The RNA polymerase II transcription factor TFIID, composed of the TATA-binding protein (TBP) and TBP-associated factors (TAFIIs), nucleates preinitiation complex formation at protein-coding gene promoters. SAGA, a second TAFII-containing multiprotein complex, is involved in transcription regulation in Saccharomyces cerevisiae. One of the essential protein components common to SAGA and TFIID is yTAFII25. We define a minimal evolutionarily conserved 91-amino-acid region of TAFII25 containing a histone fold domain that is necessary and sufficient for growth in vivo. Different temperature-sensitive mutations of yTAFII25 or chimeras with the human homologue TAFII30 arrested cell growth at either the G1 or G2/M cell cycle phase and displayed distinct phenotypic changes and gene expression patterns. Immunoprecipitation studies revealed that TAFII25 mutation-dependent gene expression and phenotypic changes correlated at least partially with the integrity of SAGA and TFIID. Genome-wide expression analysis revealed that the five TAFII25 temperature-sensitive mutant alleles individually affect the expression of between 18 and 33% of genes, whereas taken together they affect 64% of all class II genes. Thus, different yTAFII25 mutations induce distinct phenotypes and affect the regulation of different subsets of genes, demonstrating that no individual TAFII mutant allele reflects the full range of its normal functions.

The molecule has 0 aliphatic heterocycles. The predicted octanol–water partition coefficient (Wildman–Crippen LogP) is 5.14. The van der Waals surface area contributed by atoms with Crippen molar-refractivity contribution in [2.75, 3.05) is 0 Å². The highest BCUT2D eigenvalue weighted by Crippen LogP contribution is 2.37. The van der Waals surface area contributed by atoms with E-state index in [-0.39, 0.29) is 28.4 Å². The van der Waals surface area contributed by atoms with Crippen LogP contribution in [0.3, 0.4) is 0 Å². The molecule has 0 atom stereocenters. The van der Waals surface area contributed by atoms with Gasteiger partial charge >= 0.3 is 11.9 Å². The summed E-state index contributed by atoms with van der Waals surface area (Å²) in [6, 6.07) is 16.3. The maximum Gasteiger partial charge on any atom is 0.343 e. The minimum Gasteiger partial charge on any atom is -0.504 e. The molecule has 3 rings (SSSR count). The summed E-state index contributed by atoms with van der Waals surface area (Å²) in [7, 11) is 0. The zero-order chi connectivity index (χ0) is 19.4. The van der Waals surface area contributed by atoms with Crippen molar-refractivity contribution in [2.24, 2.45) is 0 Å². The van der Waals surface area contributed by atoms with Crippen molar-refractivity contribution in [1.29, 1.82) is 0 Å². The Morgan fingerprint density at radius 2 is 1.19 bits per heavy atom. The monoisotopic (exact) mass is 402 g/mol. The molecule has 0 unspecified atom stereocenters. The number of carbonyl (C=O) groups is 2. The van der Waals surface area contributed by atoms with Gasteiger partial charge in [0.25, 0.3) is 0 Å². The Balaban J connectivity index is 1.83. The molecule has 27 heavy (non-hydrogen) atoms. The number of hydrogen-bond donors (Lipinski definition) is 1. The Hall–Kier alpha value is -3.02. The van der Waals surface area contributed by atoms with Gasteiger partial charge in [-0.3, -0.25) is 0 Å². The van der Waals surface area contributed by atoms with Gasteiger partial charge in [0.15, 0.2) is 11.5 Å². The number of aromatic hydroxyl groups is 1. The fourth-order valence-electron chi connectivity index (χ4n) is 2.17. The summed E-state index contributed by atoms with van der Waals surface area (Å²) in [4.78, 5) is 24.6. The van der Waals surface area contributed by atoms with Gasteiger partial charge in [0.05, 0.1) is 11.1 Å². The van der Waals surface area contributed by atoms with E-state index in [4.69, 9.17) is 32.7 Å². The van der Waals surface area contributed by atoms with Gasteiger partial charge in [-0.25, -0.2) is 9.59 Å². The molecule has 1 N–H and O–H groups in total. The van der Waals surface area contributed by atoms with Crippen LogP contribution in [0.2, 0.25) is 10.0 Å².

doi:10.1128/MCB.22.9.3178-3193.2002
PMCID: PMC133751  PMID: 11940675

Results 1-25 (32)